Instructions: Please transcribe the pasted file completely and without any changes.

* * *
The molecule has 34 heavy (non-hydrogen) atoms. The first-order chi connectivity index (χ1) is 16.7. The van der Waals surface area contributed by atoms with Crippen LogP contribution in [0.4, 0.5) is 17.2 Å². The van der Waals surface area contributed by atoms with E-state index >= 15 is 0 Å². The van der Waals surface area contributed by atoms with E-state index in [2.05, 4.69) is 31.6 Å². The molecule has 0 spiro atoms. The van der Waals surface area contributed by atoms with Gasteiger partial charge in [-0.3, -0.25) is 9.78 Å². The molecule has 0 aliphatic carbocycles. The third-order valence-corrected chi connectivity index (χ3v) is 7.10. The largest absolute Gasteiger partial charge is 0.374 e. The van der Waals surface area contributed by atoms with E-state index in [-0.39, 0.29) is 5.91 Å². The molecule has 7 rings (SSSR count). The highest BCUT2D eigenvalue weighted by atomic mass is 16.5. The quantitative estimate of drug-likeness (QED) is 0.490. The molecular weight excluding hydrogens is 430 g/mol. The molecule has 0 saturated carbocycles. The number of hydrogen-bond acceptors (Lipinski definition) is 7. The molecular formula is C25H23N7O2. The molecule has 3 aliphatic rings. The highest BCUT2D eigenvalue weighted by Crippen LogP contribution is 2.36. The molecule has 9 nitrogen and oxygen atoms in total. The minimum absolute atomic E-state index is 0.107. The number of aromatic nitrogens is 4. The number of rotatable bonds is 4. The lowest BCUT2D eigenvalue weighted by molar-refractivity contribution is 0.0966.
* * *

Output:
The molecule has 34 heavy (non-hydrogen) atoms. The first-order chi connectivity index (χ1) is 16.7. The van der Waals surface area contributed by atoms with Crippen LogP contribution in [0.4, 0.5) is 17.2 Å². The van der Waals surface area contributed by atoms with E-state index >= 15 is 0 Å². The van der Waals surface area contributed by atoms with E-state index in [2.05, 4.69) is 31.6 Å². The molecule has 0 spiro atoms. The van der Waals surface area contributed by atoms with Gasteiger partial charge in [-0.3, -0.25) is 9.78 Å². The molecule has 0 aliphatic carbocycles. The third-order valence-corrected chi connectivity index (χ3v) is 7.10. The largest absolute Gasteiger partial charge is 0.374 e. The van der Waals surface area contributed by atoms with E-state index in [-0.39, 0.29) is 5.91 Å². The molecule has 7 rings (SSSR count). The highest BCUT2D eigenvalue weighted by atomic mass is 16.5. The quantitative estimate of drug-likeness (QED) is 0.490. The molecular weight excluding hydrogens is 430 g/mol. The molecule has 0 saturated carbocycles. The number of hydrogen-bond acceptors (Lipinski definition) is 7. The molecular formula is C25H23N7O2. The molecule has 3 aliphatic rings. The highest BCUT2D eigenvalue weighted by Crippen LogP contribution is 2.36. The molecule has 9 nitrogen and oxygen atoms in total. The minimum absolute atomic E-state index is 0.107. The number of aromatic nitrogens is 4. The number of rotatable bonds is 4. The lowest BCUT2D eigenvalue weighted by molar-refractivity contribution is 0.0966.